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The Solar System Could Collapse Because Of A Passing Star, Scientists Warn


Scientists have warned that if Neptune's orbit is disrupted by a passing star by just 0.1 percent, the planets in our solar system might collide.


The research, published in the Monthly Notices of the Royal Astronomical Society, suggests that a "stellar flyby" - a relatively common occurrence in the universe - could be enough to cause planets to collide.


If Mercury and Jupiter's perihelion — the point at which the planets are closest to the Sun — occur at the same time, two scenarios are possible. Mercury's orbit could be disrupted, forcing it to leave the Solar System or collide with Venus, the Sun, or the Earth.


These changes will take millions of years to occur, but the researchers recreated the circumstance roughly three thousand times.


Over 2,000 of them ended with planets colliding or Uranus, Neptune, or Mercury being completely evacuated from the Solar System.


"The full role that stellar flybys play in the evolution of planetary systems is still being researched." "The consensus is that stellar flybys play an important role in planetary systems that form in a star cluster while the planetary system remains within the star cluster," says Garett Brown, a graduate student of computational physics at the University of Toronto's Department of Physical and Environmental Sciences (PES).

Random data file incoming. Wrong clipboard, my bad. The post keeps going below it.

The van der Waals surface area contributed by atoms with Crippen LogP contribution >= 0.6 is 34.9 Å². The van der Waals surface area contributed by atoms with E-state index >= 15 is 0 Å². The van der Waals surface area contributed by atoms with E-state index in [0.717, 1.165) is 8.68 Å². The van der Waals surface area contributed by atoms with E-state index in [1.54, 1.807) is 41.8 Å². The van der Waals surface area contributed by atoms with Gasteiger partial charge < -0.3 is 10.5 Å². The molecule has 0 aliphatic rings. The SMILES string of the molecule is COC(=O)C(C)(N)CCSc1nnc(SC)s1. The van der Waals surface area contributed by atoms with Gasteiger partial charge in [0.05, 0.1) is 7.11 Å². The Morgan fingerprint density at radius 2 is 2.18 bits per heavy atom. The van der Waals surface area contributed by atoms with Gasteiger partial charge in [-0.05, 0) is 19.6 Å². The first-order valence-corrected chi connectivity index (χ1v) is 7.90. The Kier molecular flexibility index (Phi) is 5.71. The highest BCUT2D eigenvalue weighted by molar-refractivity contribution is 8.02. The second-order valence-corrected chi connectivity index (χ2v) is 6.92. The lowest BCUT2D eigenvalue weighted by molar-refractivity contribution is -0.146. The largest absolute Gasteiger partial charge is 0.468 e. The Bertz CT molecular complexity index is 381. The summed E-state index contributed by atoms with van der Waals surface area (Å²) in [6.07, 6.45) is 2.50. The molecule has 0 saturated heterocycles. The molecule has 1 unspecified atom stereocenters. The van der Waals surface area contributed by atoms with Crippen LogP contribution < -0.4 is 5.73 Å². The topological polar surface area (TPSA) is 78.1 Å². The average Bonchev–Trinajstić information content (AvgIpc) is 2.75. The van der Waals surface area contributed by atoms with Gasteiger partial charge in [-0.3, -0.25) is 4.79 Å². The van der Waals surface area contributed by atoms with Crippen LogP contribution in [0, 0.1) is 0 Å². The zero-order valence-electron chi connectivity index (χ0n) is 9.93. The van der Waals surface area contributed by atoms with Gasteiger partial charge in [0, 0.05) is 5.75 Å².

"Typically, this is the first 100 million years of planetary evolution." The occurrence rate of stellar flybys substantially falls after the star cluster evaporates, limiting their importance in the formation of planetary systems."


Furthermore, given that the Sun will undoubtedly expand and devour the Earth in five billion years, Brown believes that the potential of this disrupting our experience in the Solar System is "not a problem we need to be concerned about."


Research that has been peer-reviewed

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